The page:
However, as we’ve begun entering content, we realized that we can make improvements to the editing experience for the client. In this blog post, we outline how by optimizing the WordPress Block Editor experience, we make it easier for editors to perform their jobs.
The set of websites contains one main site and many subsites. We created several custom post types to handle a variety of content, some of which exist on both the main site and the subsites.
All custom post types contain meta fields, created with Advanced Custom Fields, which are used to add custom content to the post. Additionally, we use the content from two post types from the main site on the subsites.
To build the blocks for this website, we used Advanced Custom Field (ACF) blocks. For a Headless WordPress website, ACF makes it easy to structure data the way we want on the frontend, with minimal extraneous information.
Because of the complexity of information and the challenges of building a headless site, we wanted to make sure the editing experience was as straightforward as possible. We identified five ways to make improvements, optimizing the WordPress Block Editor. It’s all detailed below.
When creating the blocks, we made sure to clearly label each field and add instructions for editors. We included information like image dimension requirements, character or word length limits, and location specifications (sidebar, main content, etc.).
With these instructions, editors can easily jump in and edit the website. They don’t need to search for documentation or be trained. This detail is especially important with 20+ subsites, each with different editors in different locations.
Tabs in Blocks
Advanced Custom Fields provides several layout fields, allowing you to organize content. We leveraged the tab field to separate sections and let users enter specific content in each tab.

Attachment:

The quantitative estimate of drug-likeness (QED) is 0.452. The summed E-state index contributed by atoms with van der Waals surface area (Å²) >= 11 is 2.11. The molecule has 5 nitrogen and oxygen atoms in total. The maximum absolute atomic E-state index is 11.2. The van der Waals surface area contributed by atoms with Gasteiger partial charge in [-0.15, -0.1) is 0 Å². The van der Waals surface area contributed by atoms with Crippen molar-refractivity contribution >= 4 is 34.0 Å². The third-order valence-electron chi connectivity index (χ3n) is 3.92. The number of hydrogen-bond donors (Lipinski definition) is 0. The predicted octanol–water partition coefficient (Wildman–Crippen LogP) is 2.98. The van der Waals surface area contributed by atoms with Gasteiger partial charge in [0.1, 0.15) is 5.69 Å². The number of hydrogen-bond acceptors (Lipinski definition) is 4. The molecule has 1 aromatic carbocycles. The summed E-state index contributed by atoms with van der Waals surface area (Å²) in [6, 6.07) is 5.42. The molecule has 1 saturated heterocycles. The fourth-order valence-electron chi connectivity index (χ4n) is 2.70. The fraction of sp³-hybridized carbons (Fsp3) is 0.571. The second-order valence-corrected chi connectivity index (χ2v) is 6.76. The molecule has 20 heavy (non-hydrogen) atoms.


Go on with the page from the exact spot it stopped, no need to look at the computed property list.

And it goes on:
For example, if we build a block that contains event details and a sponsor, we can create two tabs. One is for the event information, such as venue, time, etc. The other tab is to input the event’s sponsor information, such as the sponsor’s name, logo, and link.
This sounds so simple and obvious, yet this makes it more convenient than usual for users to add content. Would you prefer a long form where you scroll up and down in the editor or a tabbed block?
Leveraging the power of tabs keeps the user interface and experience better, which allows for optimizing the Block Editor experience for the editor.
To decrease the chance of human error, we identified places where a dropdown select menu should be used instead of a text field.
Using Advanced Custom Fields, we were able to create custom dropdowns generated from post types and meta fields. For example, we have a block on the subsites that needs to return the ID for an organization, which is a custom post type on the main site.
Initially, we created a Text field for that input, but realized that it opened the door for user error. We changed the Text field to a Select field and queried the organization post type on the main site to get the organization ID from the meta field.
This allowed us to create the options in the Select field with the organization name as the display and ID as the return value. Using a Select field in this way significantly reduces the likelihood of human error, and allows for a more bespoke user experience on the backend.
Another way we have addressed the possibility of human error is through ‘readonly’ fields. This is helpful when you want to keep data intact on fields like identifiers imported from an API that doesn’t require any manual editing. The user can view the field values and confirm that content has been entered, but cannot change them.
ACF blocks are great for creating complex blocks quickly, but the editor loses the Gutenberg experience of seeing a styled block as they’re building a page. Additionally, since we’re using ACF blocks in a Headless WordPress website, an editor can’t see a preview of the page and blocks they’re editing in the Gutenberg editor.
To solve this problem, we included a screenshot of the block as a tab, but our lead developer developed functionality that displays an iframe of the block from the frontend when the “Switch to Preview” button is toggled when editing the site. This lets editors preview the block with the content they’ve entered before saving the page.
Working on this complex site reminded our team that not only is frontend usability important, but the editor user experience is also equally important. If an editor can’t enter content correctly, it doesn’t matter what a website looks like or how it functions.
This brings us to the end of learning the ins and outs of optimizing the WordPress Block Editor experience. We’d love to know the steps you take to improve the editing experience for your WordPress websites. Please tell us in the comments below.